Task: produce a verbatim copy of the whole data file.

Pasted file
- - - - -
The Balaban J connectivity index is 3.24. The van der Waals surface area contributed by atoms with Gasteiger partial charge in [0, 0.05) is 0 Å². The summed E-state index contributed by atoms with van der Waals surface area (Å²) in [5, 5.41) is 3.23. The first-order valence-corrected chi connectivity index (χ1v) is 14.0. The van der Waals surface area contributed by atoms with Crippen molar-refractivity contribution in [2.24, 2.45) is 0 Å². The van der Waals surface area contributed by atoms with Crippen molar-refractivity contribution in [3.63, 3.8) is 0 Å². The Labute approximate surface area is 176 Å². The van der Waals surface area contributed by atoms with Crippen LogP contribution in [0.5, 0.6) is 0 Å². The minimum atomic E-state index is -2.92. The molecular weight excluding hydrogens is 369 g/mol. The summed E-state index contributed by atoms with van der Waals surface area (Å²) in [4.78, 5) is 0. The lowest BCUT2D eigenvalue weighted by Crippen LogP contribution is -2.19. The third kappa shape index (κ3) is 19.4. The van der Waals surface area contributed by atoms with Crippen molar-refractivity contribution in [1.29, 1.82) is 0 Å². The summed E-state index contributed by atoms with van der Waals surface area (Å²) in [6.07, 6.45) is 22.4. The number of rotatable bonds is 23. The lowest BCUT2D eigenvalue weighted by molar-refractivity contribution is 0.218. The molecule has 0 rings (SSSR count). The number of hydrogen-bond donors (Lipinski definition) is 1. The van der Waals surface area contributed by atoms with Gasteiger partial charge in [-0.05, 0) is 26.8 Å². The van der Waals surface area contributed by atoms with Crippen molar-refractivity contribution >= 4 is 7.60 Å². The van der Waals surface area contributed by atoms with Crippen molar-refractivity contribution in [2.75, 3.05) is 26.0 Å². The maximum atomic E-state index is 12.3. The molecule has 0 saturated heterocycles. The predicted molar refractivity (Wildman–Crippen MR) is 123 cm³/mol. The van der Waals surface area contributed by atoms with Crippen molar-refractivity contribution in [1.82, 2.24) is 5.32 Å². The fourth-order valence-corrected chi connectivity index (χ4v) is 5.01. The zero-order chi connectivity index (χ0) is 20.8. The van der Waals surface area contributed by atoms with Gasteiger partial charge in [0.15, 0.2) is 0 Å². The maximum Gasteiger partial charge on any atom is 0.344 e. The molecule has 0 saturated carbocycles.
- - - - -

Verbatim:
The Balaban J connectivity index is 3.24. The van der Waals surface area contributed by atoms with Gasteiger partial charge in [0, 0.05) is 0 Å². The summed E-state index contributed by atoms with van der Waals surface area (Å²) in [5, 5.41) is 3.23. The first-order valence-corrected chi connectivity index (χ1v) is 14.0. The van der Waals surface area contributed by atoms with Crippen molar-refractivity contribution in [2.24, 2.45) is 0 Å². The van der Waals surface area contributed by atoms with Crippen molar-refractivity contribution in [3.63, 3.8) is 0 Å². The Labute approximate surface area is 176 Å². The van der Waals surface area contributed by atoms with Crippen LogP contribution in [0.5, 0.6) is 0 Å². The minimum atomic E-state index is -2.92. The molecular weight excluding hydrogens is 369 g/mol. The summed E-state index contributed by atoms with van der Waals surface area (Å²) in [4.78, 5) is 0. The lowest BCUT2D eigenvalue weighted by Crippen LogP contribution is -2.19. The third kappa shape index (κ3) is 19.4. The van der Waals surface area contributed by atoms with Crippen molar-refractivity contribution in [1.29, 1.82) is 0 Å². The summed E-state index contributed by atoms with van der Waals surface area (Å²) in [6.07, 6.45) is 22.4. The number of rotatable bonds is 23. The lowest BCUT2D eigenvalue weighted by molar-refractivity contribution is 0.218. The molecule has 0 rings (SSSR count). The number of hydrogen-bond donors (Lipinski definition) is 1. The van der Waals surface area contributed by atoms with Gasteiger partial charge in [-0.05, 0) is 26.8 Å². The van der Waals surface area contributed by atoms with Crippen molar-refractivity contribution >= 4 is 7.60 Å². The van der Waals surface area contributed by atoms with Crippen molar-refractivity contribution in [2.75, 3.05) is 26.0 Å². The maximum atomic E-state index is 12.3. The molecule has 0 saturated heterocycles. The predicted molar refractivity (Wildman–Crippen MR) is 123 cm³/mol. The van der Waals surface area contributed by atoms with Crippen molar-refractivity contribution in [1.82, 2.24) is 5.32 Å². The fourth-order valence-corrected chi connectivity index (χ4v) is 5.01. The zero-order chi connectivity index (χ0) is 20.8. The van der Waals surface area contributed by atoms with Gasteiger partial charge in [0.15, 0.2) is 0 Å². The maximum Gasteiger partial charge on any atom is 0.344 e. The molecule has 0 saturated carbocycles.